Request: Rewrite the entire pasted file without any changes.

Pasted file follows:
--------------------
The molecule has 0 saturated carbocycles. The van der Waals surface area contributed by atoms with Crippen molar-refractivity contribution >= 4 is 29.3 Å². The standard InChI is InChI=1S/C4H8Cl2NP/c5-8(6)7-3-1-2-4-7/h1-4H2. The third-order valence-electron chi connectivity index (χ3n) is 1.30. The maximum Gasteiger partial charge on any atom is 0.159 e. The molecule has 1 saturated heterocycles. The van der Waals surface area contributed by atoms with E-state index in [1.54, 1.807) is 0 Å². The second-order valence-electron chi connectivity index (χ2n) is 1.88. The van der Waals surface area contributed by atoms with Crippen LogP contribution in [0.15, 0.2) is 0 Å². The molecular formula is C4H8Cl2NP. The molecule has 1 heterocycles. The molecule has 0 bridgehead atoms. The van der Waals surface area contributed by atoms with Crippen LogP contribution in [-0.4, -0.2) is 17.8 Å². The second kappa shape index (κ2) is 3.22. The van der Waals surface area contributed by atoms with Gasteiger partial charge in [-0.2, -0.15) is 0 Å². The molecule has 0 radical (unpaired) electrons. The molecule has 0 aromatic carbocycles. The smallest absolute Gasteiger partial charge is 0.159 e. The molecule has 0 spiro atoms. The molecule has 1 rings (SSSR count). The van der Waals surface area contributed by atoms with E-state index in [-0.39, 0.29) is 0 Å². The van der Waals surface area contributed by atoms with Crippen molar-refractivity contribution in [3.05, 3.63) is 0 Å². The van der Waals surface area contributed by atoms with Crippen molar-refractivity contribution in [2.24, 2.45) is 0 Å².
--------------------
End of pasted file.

The molecule has 0 saturated carbocycles. The van der Waals surface area contributed by atoms with Crippen molar-refractivity contribution >= 4 is 29.3 Å². The standard InChI is InChI=1S/C4H8Cl2NP/c5-8(6)7-3-1-2-4-7/h1-4H2. The third-order valence-electron chi connectivity index (χ3n) is 1.30. The maximum Gasteiger partial charge on any atom is 0.159 e. The molecule has 1 saturated heterocycles. The van der Waals surface area contributed by atoms with E-state index in [1.54, 1.807) is 0 Å². The second-order valence-electron chi connectivity index (χ2n) is 1.88. The van der Waals surface area contributed by atoms with Crippen LogP contribution in [0.15, 0.2) is 0 Å². The molecular formula is C4H8Cl2NP. The molecule has 1 heterocycles. The molecule has 0 bridgehead atoms. The van der Waals surface area contributed by atoms with Crippen LogP contribution in [-0.4, -0.2) is 17.8 Å². The second kappa shape index (κ2) is 3.22. The van der Waals surface area contributed by atoms with Gasteiger partial charge in [-0.2, -0.15) is 0 Å². The molecule has 0 radical (unpaired) electrons. The molecule has 0 aromatic carbocycles. The smallest absolute Gasteiger partial charge is 0.159 e. The molecule has 0 spiro atoms. The molecule has 1 rings (SSSR count). The van der Waals surface area contributed by atoms with E-state index in [-0.39, 0.29) is 0 Å². The van der Waals surface area contributed by atoms with Crippen molar-refractivity contribution in [3.05, 3.63) is 0 Å². The van der Waals surface area contributed by atoms with Crippen molar-refractivity contribution in [2.24, 2.45) is 0 Å².